The Vacuum Cleaner
A History

Carroll Gantz
(MaFarland & Co.)
There was the Dundley Pneumatic Sweeper and the Kotten Vacuum Cleaner and the Busy Bee and the Allen manual vacuum that looked like they just got shipped in from Mars. Too, there was the Success and the Skinner Invincible which seemed to invite comparison with a Skil-Saw. There was the Whirlwind and the Leasure which appears to be a mini-combine straight from the corn-fields, complete with little spikey wheels.

Then there's the Marvel and an early Hoover which would give a hernia to anyone trying to operate it. Of course, it was Hoover that ended up at the top of the heap and once you get a gander at the steely-eyed faces of the characters at Hoover, Inc., like "Boss" Hoover or H. W. Hoover, Sr., you can figure out why.

Gantz is more than thorough ... taking us all the way back to hand-pushed carpet sweepers and brooms: the splinter broom and the Sorghum which was sweet and the twig broom, also known as the "Besom," "I will sweep it with the besoms of destruction," (Isaiah 14:23). She notes that in an official Popular Mechanics article on "101 Gadgets that Changed the World," the vacuum cleaner came in eighteenth in a list constructed by "leading technology authorities," appearing somewhat after radio, tv, and the lighbulb.

The coming of the small electric motor a hundred and fifty years ago ushered in the Golden Age of vacuum cleaners, and names like D. T. Kenney and Hubert Cecil Booth were the holders of major patents ... although my favorite in the engineering department was a D. G. Smellie who designed "beater bars" for the Hoover, whatever those may be. Smellie!

Some readers may come to be impatient with a listing of the exact number of models put out by Hoover, although they do include the Handivac, the Floor Mate, the Hygienisac, the Wind Tunnel Bagless, and even one that may have popped up in the pages of Playboy Magazine, the "Friction Drive Baby."

But it's not all lists and changes in belt drive systems in this book. The pictures, some 200 in number, are a joy, bring back some memories for those of us who grew up years before the DustBuster came on the scene. On page 124 is a photograph of the "Kenmore Commander Bullet Model 116." I remember it well: we had one and it looked just like a spaceship, and I could disconnect all the hoses and crank it up, hang on, and we'd be flying, me and the Kenmore, off to outer space, with a real motor that blew out real hot air (and smelly dust) to take me to the fringe of the universe.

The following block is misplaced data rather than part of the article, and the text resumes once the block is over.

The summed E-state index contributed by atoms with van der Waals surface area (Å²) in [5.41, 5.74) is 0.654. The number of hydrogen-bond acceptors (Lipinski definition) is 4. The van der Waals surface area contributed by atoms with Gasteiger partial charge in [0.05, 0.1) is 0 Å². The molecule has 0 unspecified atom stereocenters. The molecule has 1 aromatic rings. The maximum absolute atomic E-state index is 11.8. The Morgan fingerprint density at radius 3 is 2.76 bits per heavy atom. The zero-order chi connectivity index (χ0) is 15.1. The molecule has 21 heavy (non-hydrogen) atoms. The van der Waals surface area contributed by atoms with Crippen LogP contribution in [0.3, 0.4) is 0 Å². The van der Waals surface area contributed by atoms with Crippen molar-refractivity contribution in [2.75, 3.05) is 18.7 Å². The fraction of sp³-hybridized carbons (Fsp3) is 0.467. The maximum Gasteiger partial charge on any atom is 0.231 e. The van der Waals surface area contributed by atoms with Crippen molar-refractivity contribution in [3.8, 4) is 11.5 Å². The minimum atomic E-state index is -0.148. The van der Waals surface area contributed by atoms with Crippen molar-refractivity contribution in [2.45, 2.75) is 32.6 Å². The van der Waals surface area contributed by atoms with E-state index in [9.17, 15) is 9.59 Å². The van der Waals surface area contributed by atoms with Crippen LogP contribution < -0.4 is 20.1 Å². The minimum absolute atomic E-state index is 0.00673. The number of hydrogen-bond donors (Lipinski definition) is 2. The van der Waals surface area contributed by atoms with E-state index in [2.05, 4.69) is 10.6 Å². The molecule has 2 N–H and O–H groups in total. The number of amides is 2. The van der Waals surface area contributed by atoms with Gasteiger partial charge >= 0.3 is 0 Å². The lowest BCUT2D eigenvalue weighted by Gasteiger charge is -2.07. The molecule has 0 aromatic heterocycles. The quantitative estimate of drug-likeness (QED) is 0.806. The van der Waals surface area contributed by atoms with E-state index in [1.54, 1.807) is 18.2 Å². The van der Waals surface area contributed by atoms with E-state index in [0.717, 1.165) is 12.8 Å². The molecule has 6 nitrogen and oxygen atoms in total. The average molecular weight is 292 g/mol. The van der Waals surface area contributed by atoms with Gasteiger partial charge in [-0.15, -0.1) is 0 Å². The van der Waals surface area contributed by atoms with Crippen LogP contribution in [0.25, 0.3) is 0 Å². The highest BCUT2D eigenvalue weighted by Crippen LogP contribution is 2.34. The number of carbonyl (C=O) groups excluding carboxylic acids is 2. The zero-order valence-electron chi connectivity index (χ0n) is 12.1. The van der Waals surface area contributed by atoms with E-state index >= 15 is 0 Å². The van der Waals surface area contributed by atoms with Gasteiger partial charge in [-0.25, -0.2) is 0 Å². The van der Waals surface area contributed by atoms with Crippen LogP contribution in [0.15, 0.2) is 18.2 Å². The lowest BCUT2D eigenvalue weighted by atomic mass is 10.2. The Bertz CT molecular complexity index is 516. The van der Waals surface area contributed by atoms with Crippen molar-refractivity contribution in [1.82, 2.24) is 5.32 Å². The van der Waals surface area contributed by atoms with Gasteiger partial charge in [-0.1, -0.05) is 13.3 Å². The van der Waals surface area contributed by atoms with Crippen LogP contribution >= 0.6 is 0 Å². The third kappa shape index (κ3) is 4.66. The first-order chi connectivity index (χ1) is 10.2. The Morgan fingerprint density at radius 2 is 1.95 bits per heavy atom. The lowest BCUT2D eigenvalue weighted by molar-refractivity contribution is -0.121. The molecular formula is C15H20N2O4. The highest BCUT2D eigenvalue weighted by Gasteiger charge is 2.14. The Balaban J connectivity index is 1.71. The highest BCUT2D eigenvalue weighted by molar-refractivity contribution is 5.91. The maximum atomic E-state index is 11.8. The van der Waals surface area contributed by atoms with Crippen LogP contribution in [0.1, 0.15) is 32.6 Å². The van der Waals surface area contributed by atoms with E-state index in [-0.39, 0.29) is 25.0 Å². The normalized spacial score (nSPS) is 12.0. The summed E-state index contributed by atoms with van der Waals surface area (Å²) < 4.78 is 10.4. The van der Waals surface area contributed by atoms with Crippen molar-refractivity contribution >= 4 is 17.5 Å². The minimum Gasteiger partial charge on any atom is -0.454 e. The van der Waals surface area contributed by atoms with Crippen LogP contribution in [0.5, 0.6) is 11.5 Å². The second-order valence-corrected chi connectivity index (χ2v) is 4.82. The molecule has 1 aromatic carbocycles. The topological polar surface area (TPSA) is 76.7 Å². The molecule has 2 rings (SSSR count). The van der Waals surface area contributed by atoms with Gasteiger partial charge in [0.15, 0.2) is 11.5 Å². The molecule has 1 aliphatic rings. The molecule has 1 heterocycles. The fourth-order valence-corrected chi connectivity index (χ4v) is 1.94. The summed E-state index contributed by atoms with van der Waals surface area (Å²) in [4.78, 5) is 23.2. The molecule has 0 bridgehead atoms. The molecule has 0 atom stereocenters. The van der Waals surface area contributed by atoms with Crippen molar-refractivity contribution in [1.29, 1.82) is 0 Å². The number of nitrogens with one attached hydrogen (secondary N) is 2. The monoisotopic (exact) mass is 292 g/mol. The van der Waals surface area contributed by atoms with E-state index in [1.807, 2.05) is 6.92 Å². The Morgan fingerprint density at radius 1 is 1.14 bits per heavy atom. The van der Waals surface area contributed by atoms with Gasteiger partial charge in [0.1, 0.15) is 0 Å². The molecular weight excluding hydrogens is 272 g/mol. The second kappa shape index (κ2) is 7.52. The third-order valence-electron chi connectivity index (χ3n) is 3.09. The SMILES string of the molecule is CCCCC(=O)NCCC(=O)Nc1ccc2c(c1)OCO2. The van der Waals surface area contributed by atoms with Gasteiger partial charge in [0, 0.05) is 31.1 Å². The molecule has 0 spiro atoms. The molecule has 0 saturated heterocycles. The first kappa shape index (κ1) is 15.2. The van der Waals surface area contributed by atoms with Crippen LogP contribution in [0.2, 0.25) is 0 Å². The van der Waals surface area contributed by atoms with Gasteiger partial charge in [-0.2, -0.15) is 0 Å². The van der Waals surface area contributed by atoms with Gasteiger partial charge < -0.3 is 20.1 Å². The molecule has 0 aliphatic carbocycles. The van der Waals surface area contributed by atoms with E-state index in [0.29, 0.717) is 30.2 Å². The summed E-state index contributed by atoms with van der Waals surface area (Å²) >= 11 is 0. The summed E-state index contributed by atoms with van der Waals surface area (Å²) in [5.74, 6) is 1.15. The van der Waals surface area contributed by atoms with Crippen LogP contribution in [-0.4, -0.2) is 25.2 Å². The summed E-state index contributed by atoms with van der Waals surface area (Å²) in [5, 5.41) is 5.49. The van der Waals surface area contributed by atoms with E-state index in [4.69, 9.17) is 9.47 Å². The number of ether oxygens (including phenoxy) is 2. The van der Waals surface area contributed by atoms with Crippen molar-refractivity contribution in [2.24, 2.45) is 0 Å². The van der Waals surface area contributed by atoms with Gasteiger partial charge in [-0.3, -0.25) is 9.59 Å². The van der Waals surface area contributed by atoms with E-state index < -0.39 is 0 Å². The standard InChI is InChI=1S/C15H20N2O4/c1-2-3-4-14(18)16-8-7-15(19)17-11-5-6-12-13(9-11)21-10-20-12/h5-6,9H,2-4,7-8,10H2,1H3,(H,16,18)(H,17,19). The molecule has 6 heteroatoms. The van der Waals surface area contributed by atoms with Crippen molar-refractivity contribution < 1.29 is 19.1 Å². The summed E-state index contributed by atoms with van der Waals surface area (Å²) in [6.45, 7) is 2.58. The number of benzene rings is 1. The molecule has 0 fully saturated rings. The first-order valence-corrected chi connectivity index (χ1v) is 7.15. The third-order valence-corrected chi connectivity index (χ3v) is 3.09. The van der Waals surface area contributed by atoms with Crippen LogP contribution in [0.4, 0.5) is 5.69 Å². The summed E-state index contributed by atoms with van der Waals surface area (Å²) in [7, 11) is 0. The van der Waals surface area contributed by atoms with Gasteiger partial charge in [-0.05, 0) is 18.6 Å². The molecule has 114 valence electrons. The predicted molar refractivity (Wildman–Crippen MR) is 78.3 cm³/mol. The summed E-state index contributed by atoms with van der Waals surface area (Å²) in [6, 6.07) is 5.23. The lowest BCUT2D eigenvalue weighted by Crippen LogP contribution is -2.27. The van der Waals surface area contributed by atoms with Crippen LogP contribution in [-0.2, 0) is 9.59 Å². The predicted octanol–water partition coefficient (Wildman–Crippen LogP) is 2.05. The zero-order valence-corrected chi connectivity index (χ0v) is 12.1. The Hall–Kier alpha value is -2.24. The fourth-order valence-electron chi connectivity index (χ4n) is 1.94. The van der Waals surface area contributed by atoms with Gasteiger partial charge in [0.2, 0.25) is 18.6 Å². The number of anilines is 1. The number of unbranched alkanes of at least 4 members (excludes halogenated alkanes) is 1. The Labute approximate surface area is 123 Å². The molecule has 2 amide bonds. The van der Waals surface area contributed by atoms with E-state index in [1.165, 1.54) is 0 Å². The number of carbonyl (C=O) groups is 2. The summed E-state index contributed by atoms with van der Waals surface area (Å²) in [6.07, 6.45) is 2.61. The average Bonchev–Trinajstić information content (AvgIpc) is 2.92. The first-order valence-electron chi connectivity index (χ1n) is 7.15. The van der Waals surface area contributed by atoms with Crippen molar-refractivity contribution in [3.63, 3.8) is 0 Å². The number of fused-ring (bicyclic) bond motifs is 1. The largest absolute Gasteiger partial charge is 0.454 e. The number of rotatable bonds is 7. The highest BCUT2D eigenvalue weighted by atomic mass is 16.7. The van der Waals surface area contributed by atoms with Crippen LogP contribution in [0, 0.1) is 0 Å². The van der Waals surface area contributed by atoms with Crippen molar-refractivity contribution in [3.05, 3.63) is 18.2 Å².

One might think that a 206 page book on such a wheezy industrial concept as the vacuum cleaner might be considered overkill, especially where the author manages to bring in such unlikely characters as Vincent Van Gogh (the 1913 International Exhibition in New York), Blaise Pascal (proof of the existence of the vacuum), and Monty Python (something to do with an English vacuum called "The Henry." which is, apparently, extremely hilarious to people from that sceptred isle.)

There are of course, as always, the sales pitches. Those guys at the door with a Hoover in hand. The gimmicks to make you buy (dust was said to be extremely dangerous to your health). And we are allowed to attend the first Hoover International Convention in 1921 when all the sales people rose to intone "The Hoover Song," sung to the tune of the hoary WWI air "The Field Artillery March,"

    All the dirt, all the grit,
    Hoover gets it, every bit,
    For it beats, as it sweeps, as it cleans.
    It deserves all its fame,
    As it backs up every claim,
    For it beats, as it sweeps, as it cleans.
    Oh, it's Hi, Hi, Hee!
    The kinds of dirt are three.
    We'll tell the world just what it means,
    Bing! Bing! Bing!
    Spring or Fall, the Hoover gets them all.
    For it beats, as it sweeps, as it cleans.
--- Ella Wheeler
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